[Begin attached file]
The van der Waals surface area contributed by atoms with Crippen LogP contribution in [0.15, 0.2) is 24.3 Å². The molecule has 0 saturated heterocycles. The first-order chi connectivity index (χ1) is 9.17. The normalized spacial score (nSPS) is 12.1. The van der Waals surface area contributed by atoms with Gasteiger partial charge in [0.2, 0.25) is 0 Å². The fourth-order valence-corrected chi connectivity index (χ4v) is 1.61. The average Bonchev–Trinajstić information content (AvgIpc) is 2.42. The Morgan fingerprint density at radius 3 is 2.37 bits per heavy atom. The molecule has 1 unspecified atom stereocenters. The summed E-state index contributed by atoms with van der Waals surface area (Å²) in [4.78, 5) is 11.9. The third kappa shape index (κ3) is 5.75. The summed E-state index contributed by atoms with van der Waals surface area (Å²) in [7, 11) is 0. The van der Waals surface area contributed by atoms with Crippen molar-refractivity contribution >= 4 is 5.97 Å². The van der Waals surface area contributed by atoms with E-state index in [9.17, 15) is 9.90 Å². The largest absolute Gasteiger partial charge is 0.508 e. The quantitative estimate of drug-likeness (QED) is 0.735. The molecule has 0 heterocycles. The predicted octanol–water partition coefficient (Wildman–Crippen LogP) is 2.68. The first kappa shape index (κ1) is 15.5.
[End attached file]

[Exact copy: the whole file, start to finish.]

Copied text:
The van der Waals surface area contributed by atoms with Crippen LogP contribution in [0.15, 0.2) is 24.3 Å². The molecule has 0 saturated heterocycles. The first-order chi connectivity index (χ1) is 9.17. The normalized spacial score (nSPS) is 12.1. The van der Waals surface area contributed by atoms with Gasteiger partial charge in [0.2, 0.25) is 0 Å². The fourth-order valence-corrected chi connectivity index (χ4v) is 1.61. The average Bonchev–Trinajstić information content (AvgIpc) is 2.42. The Morgan fingerprint density at radius 3 is 2.37 bits per heavy atom. The molecule has 1 unspecified atom stereocenters. The summed E-state index contributed by atoms with van der Waals surface area (Å²) in [4.78, 5) is 11.9. The third kappa shape index (κ3) is 5.75. The summed E-state index contributed by atoms with van der Waals surface area (Å²) in [7, 11) is 0. The van der Waals surface area contributed by atoms with Crippen molar-refractivity contribution >= 4 is 5.97 Å². The van der Waals surface area contributed by atoms with E-state index in [9.17, 15) is 9.90 Å². The largest absolute Gasteiger partial charge is 0.508 e. The quantitative estimate of drug-likeness (QED) is 0.735. The molecule has 0 heterocycles. The predicted octanol–water partition coefficient (Wildman–Crippen LogP) is 2.68. The first kappa shape index (κ1) is 15.5.